As a colorist with a specialty in the psychology of colour, delving into artists’ works, especially their rationales for their colour choices, has always fascinated me. Agnes Martin’s work is particularly compelling, as her style has evolved dramatically over the years, imparting meaningful insights and clues into her choice of colour.
Although I did not know her personally, organising the research for this article has given me the opportunity to get a better understanding, not only of her work in colour, but a deeper glimpse into Agnes Martin as a person. Research invariably includes delving into books, catalogs, and various online resources; however, there are videotaped interviews conducted with Martin that gave me the greatest insight. Fortunately, they allowed me to both see and hear her express her own thoughts, philosophy, and emotions. What became immediately apparent is that Agnes Martin’s work is all about emotion, and one of the key components in expressing emotion is through the use of colour.
In her own words:
We respond to beauty with emotion.
Beauty speaks a message to us………the message is about different kinds of happiness and joy.
Beauty illustrates happiness: the wind in the grass, the glistening waves following each other, the flight of birds, all speak of happiness.
Indeed, joy and happiness, along with innocence, are recurrent themes that she spoke of frequently. She related to painting as a “kind of map” to your inner responses resulting eventually with a sense of calm and that painting is a key to the “art within you.”
To better understand her use of colour (or any other artist’s work) it does help to look into her background and upbringing. Some of the most meaningful insights came from her long-time associate and personal friend, Arne Glimcher, the founder of the Pace Galleries. In a videotaped interview, he spoke of her love for the water, as she was an avid swimmer and sailor in her younger years and even navigated canoes in Alaskan waters.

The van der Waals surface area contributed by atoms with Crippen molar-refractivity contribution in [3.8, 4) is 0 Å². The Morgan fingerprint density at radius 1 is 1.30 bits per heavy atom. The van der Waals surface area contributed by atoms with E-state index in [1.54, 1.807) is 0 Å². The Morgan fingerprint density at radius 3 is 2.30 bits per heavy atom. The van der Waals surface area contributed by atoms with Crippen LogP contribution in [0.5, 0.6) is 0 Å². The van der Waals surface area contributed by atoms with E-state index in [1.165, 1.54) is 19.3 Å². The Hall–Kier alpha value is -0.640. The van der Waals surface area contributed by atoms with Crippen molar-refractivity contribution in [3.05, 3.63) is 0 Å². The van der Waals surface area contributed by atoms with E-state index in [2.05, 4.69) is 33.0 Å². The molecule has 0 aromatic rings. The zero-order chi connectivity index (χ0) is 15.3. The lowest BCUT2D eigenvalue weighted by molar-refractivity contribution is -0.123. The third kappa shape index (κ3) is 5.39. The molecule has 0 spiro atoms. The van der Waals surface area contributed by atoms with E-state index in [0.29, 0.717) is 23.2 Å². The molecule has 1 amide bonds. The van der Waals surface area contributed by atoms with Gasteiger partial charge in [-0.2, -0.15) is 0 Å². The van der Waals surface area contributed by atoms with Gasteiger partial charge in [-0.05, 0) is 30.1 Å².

This could certainly have accounted for her dedication to blue, in many variations, including the greenish teal blues of a New Mexico mountain landscape from 1947, the very light blue biomorphic shapes in her early paintings, as well as her work with the India ink washes of the 1960s. In the ensuing years, the names of some of her other works employing variations of blue are evocative of both the hue and the mood portrayed, including: Falling Blue, Night Sea, The Wave, and Stars, plus a number of untitled works executed in blue.
It is the latter part of her life when the “bleached out blues,” as they have been called, were used so poignantly with a number of other colours, most notably with rosy pinks, peach, salmon, and the palest yellows, demonstrating the inherent balance she attained so beautifully between the warmer embracing tones and the cooler tranquil blues. It is well-known that the artist suffered from schizophrenia and the juxtaposition of these subtle colourations, including her favored blue tones, might very well have brought her a soothing sense of order and peace.
Arne Glimcher also revealed a very personal note about Agnes Martin in that her favorite song was Blue Skies and for anyone unfamiliar with the lyrics, the blue skies are happily “smiling at me—nothing but blues skies, do I see.”
Again in her own words: “The clear blue sky illustrates a different kind of happiness and soft dark night a different kind. There are an infinite number of different kinds of happiness.”
At various times in her long career, she made ample use of black and white as well as variations of gray, especially within her work with geometric shapes. Perhaps this was an effort in some of her pieces to paint with a “vacant mind,” a deliberate attempt to exclude the possible distraction of more chromatic hues.
She also used warm browns, tans, and other earthy tones, as well as the golden yellow of the mesas and the desert sunlight, that spoke to her love of the New Mexican landscape, an area that she lived in during her younger years and returned to during the latter part of her life.
In her body of work, there is the interesting dichotomy of her painting painstakingly within carefully measured lines, yet using unusually soft, diaphanous, and ethereal shades that seemed to float —the seeming contradictions of depicting a joyful, expansive feeling, yet containing her work within a rather rigid grid. This could very well be an interesting commentary on her structured Protestant upbringing as contrasted by the Zen Buddhist and Taoist philosophies that she ultimately embraced. She firmly believed that “spiritual inspiration and not intellect creates great work.”
In the words of art historian, Sister Wendy Becket: “No one who has seriously spent time before an Agnes Martin, letting its peace communicate itself, receiving its inexplicable and ineffable happiness, has ever been disappointed. Her work awes, not just with its delicacy, but with its vigor, and this power and visual interest is something that has to be experienced.”
I heartily agree.
Agnes Martin is on display at Tate Modern until 11 October 2015. Book tickets
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